Monthly Archives: May 2011

Starting and stopping XenServer with the xe command

XenCenter shut down server

XenCenter shut down server


I run XenCenter for managing my XenServer in a virtual Windows7 system hosted on the XenServer itself.

This gives a bit of a catch 22 when it comes to shutting the system down.

As it turns out it does not work.

So what are my options?
From the top of my head I can think of a couple..

* hook up a monitor and keyboard to the server.
– Not interested.

* shut down using xsconsole via ssh.
– No, since I use a mac and you need to press f8 to verify the shut down command.

There is however a wonderful command called xe which you can use to manage just about all aspects of your XenServer.
So I shut down my management vm (the one with XenCenter) and get busy using xe:
[root@localhost ~]# xe host-disable
[root@localhost ~]# xe host-shutdown

Done! Give it a moment and the system powers off.

If you try to run host-shutdown without disable first you will be told to think again:
[root@localhost ~]# xe host-shutdown
This operation cannot be performed because the host is not disabled. Please disable the host and then try again.

The next time I am to user the server I power up and log in via ssh and run another couple of xe commands:
[root@localhost ~]# xe host-enable
[root@localhost ~]# xe vm-start vm=Windows\ 7\ \(64-bit\)\ \(1\)

Back in business!

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Installing XenServer on my T3

I finally got around to installing XenServer 5.6.fp1 on my Asus T3. (Barebone specs here)
On top of the barebone is 8GB of RAM, two Western Digital Caviar Black 2TB drives for local VM storage and an AMD Phenom II X4 945.

XenCenter

XenCenter

I installed it on a 16GB usb memory stick. It does not need to be that big, but I got it for a good price. Do a quick google for the tip on how to install to a smaller drive.

The install itself is not too much to speak about, except I chose to not use any local storage. (I installed it using Parallels on my Mac without any other drives than the usb stick..)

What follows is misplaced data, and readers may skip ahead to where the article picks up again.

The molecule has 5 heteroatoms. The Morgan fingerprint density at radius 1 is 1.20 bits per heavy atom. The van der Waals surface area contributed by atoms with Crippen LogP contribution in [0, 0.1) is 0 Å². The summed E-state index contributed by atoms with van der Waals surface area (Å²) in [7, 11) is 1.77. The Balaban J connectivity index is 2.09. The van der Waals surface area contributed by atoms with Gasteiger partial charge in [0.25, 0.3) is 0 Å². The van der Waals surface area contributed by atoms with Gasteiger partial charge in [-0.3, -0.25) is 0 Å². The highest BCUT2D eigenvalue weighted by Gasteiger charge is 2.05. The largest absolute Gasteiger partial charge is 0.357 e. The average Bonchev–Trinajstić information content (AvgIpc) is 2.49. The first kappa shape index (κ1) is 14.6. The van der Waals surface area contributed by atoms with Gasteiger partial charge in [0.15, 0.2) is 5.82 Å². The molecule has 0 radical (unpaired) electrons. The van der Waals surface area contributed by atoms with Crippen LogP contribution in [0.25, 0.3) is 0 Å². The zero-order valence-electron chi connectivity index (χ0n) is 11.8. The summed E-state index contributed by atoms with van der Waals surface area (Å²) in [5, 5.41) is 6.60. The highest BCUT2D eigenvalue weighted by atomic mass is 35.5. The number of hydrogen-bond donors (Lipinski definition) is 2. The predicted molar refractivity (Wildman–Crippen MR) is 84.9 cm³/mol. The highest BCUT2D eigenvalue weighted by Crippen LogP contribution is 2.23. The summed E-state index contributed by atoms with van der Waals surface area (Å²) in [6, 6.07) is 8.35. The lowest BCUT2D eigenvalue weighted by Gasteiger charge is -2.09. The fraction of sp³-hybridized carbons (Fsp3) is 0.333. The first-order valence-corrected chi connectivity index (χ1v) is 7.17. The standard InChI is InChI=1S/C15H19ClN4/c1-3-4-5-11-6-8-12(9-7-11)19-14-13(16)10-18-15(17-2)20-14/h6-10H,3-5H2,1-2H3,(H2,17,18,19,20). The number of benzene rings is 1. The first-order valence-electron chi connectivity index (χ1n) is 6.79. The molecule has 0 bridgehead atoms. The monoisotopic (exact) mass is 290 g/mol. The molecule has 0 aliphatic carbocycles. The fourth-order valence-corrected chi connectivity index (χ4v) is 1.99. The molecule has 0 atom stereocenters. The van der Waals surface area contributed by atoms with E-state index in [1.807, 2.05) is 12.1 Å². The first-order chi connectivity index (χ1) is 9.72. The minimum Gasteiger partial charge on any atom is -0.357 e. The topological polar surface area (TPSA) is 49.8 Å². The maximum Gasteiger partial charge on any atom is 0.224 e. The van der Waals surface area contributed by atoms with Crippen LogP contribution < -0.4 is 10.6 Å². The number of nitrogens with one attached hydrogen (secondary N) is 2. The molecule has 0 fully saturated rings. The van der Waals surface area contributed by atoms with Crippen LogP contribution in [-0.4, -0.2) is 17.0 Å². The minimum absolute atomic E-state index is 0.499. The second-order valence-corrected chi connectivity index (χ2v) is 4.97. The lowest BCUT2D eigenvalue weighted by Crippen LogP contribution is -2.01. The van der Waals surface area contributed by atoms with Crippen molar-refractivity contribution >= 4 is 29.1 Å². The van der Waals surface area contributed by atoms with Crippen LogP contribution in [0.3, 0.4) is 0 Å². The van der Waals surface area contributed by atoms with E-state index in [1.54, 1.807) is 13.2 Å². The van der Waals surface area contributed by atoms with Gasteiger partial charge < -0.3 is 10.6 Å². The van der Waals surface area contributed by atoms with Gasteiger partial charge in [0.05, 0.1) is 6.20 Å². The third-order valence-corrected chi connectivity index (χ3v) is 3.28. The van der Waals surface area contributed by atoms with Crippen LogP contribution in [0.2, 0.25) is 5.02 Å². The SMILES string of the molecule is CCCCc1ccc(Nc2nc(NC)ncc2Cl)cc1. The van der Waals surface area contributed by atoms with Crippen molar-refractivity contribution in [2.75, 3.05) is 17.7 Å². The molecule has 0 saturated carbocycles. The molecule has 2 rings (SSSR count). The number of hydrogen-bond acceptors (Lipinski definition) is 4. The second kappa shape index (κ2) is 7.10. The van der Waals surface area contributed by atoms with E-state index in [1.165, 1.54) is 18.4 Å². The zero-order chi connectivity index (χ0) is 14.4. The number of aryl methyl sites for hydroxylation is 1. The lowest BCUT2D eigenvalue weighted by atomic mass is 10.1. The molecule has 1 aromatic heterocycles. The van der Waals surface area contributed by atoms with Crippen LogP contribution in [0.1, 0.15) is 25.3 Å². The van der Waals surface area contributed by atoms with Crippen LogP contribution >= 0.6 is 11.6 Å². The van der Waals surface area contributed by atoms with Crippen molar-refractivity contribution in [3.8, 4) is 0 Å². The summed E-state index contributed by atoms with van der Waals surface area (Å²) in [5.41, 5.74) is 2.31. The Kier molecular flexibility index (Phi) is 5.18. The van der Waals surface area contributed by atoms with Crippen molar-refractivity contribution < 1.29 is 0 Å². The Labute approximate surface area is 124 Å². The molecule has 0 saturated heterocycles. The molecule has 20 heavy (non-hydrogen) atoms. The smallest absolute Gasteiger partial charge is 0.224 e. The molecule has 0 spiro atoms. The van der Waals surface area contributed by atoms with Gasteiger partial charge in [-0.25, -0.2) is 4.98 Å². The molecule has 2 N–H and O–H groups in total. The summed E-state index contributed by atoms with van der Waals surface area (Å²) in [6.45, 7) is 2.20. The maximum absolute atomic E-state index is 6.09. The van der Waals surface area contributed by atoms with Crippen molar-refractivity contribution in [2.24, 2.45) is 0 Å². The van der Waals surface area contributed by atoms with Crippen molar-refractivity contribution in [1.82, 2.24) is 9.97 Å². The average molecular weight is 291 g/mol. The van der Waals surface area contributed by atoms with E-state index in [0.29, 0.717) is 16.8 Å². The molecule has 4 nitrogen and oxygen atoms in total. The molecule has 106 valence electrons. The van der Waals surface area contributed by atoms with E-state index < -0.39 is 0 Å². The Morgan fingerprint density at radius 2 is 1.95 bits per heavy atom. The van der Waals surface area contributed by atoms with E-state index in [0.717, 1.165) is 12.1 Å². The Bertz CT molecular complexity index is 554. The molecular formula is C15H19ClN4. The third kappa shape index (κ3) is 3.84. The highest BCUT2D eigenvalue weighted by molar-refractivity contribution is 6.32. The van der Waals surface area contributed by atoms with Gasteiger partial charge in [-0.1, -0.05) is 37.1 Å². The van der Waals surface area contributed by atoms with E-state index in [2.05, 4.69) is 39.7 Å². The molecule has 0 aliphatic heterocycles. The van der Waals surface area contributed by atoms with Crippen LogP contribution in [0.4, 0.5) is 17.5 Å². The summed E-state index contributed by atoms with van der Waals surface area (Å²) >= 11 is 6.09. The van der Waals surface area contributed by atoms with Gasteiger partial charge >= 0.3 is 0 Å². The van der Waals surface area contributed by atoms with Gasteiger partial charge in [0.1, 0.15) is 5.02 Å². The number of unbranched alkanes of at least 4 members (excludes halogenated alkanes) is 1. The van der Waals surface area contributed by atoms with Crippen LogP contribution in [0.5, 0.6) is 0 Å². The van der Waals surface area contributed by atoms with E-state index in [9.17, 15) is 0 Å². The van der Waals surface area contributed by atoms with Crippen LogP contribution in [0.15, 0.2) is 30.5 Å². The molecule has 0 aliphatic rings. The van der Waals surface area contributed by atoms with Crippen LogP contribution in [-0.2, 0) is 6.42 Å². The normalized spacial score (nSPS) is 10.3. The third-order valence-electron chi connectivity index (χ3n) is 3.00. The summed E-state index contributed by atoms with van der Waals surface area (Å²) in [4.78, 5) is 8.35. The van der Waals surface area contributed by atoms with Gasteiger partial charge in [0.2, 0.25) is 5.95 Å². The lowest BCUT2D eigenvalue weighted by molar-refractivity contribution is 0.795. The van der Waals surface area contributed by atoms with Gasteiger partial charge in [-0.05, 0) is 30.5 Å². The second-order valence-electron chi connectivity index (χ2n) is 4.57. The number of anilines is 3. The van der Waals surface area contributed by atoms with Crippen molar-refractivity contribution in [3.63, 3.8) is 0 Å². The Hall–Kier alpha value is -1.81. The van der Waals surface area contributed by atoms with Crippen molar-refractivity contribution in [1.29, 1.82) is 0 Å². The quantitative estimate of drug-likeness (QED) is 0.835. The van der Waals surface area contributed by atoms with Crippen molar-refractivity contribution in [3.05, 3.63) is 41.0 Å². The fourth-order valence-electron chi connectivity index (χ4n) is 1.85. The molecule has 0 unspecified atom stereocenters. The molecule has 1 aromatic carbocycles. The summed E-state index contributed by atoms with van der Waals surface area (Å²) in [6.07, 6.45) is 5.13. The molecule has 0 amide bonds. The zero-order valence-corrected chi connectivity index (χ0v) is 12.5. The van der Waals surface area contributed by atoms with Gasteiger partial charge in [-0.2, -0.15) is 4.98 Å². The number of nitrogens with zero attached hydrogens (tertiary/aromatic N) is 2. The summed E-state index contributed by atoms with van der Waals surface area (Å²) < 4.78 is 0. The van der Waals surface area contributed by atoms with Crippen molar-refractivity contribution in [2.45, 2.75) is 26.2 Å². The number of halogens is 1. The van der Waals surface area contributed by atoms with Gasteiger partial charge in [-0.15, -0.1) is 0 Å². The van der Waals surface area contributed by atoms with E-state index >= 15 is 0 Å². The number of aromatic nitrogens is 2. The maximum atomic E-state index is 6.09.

To have the system boot from my USB stick I looked to this guide http://community.spiceworks.com/how_to/show/1168#4 to rebuild the initrd and tell the kernel to be ok with having the root partition on USB. (I forgot to save the console output, hence just a link..)

After that it is as simple as booting up and enjoying!

At this point I did not get any network running. After double checking that both the internal nic and the Intel Pro 1000 was supported I realized that I let the virtual machine boot and setup networking.
So after editing /etc/sysconfig/network-scripts/ifcfg-eth0 to have the right mac address and in /etc/sysconfig/network-scripts/ifcfg-xenbr0 changing onboot=no to yes it was up properly.

Time to add some storage!
First I ran fdisk on the drives and deleted the existing partitions and created one new on each drive of type fd wich is a Linux RAID partition.

Create the volume, I use a raid 0 for extra speed and space.
[root@localhost ~]# mdadm --create /dev/md0 --level=0 --raid-devices=2
/dev/sdb1 /dev/sdc1

And have a look to see the result is satisfactory
[root@localhost ~]# mdadm --detail /dev/md0

To add the volume as a local Storage Repository in Xen first get the host uuid, for example by running
[root@localhost ~]# xe host-list

Create the SR
[root@localhost ~]# xe sr-create content-type=user device-
config:device=/dev/md0 host-uuid=8dd7f499-3148-4bec-a37a-b614177bbf47 name-
label="Local Storage" shared=false type=lvm
11439a54-40ad-1ccd-6c04-c88671f49bfc

The return is the uuid of the SR, verify with
[root@localhost ~]# xe sr-list

Profit!

XenCenter Storage

XenCenter Storage

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